Online control of the false discovery rate with decaying memory

by   Aaditya Ramdas, et al.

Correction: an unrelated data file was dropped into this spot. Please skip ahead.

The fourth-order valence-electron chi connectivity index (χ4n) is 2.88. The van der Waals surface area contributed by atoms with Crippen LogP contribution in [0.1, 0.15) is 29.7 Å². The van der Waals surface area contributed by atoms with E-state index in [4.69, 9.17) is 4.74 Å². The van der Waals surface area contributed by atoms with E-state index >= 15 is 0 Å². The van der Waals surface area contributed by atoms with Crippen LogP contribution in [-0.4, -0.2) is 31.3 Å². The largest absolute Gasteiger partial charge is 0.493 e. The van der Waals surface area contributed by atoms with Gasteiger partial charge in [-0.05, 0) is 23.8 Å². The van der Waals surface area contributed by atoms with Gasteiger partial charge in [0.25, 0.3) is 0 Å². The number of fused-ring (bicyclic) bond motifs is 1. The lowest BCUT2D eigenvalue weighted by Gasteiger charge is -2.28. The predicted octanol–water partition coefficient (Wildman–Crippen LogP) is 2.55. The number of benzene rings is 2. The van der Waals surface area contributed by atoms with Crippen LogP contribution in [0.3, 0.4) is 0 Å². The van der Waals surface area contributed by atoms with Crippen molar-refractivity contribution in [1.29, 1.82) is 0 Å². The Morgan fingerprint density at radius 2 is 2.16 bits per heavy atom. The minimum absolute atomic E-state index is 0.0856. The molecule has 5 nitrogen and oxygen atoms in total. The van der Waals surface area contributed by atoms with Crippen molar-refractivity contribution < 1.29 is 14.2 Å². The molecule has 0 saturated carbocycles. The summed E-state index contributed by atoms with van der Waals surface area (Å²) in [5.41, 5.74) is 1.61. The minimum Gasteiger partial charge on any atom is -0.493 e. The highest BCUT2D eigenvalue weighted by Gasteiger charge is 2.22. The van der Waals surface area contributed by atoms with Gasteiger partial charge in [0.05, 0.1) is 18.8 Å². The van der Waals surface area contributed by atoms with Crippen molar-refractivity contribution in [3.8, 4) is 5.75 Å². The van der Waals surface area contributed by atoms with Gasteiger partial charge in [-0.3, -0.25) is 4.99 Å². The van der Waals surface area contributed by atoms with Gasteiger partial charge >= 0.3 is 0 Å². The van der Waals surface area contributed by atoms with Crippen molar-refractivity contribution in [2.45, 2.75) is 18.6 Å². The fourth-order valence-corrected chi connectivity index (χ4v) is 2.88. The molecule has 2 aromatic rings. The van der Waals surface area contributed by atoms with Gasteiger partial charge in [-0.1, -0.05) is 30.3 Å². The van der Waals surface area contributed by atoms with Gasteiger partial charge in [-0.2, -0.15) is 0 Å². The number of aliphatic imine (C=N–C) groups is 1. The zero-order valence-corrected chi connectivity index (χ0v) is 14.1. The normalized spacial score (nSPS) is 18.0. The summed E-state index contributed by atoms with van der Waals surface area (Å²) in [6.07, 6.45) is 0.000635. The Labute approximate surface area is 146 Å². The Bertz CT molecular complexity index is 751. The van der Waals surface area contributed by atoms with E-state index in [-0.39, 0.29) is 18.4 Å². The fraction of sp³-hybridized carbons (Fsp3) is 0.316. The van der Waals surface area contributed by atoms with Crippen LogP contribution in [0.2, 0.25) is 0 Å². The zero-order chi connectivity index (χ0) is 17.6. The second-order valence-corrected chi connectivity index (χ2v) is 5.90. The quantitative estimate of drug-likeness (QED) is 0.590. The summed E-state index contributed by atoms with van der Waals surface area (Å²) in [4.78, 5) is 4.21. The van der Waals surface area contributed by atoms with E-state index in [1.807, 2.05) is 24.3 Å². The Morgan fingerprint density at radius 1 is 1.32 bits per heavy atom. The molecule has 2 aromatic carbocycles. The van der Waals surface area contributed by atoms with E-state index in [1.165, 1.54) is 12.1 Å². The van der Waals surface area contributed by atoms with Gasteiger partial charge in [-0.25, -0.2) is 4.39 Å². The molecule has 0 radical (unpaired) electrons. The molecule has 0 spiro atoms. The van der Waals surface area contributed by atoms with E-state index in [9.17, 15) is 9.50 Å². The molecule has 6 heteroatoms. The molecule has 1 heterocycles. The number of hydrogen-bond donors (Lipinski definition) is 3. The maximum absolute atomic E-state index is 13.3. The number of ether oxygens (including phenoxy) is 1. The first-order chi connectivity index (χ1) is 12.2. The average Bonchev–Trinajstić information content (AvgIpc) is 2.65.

In the online multiple testing problem, p-values corresponding to different null hypotheses are observed one by one, and the decision of whether or not to reject the current hypothesis must be made immediately, after which the next p-value is observed. Alpha-investing algorithms to control the false discovery rate (FDR), formulated by Foster and Stine, have been generalized and applied to many settings, including quality-preserving databases in science and multiple A/B or multi-armed bandit tests for internet commerce. This paper improves the class of generalized alpha-investing algorithms (GAI) in four ways: (a) we show how to uniformly improve the power of the entire class of monotone GAI procedures by awarding more alpha-wealth for each rejection, giving a win-win resolution to a recent dilemma raised by Javanmard and Montanari, (b) we demonstrate how to incorporate prior weights to indicate domain knowledge of which hypotheses are likely to be non-null, (c) we allow for differing penalties for false discoveries to indicate that some hypotheses may be more important than others, (d) we define a new quantity called the decaying memory false discovery rate (mem-FDR) that may be more meaningful for truly temporal applications, and which alleviates problems that we describe and refer to as "piggybacking" and "alpha-death". Our GAI++ algorithms incorporate all four generalizations simultaneously, and reduce to more powerful variants of earlier algorithms when the weights and decay are all set to unity. Finally, we also describe a simple method to derive new online FDR rules based on an estimated false discovery proportion.


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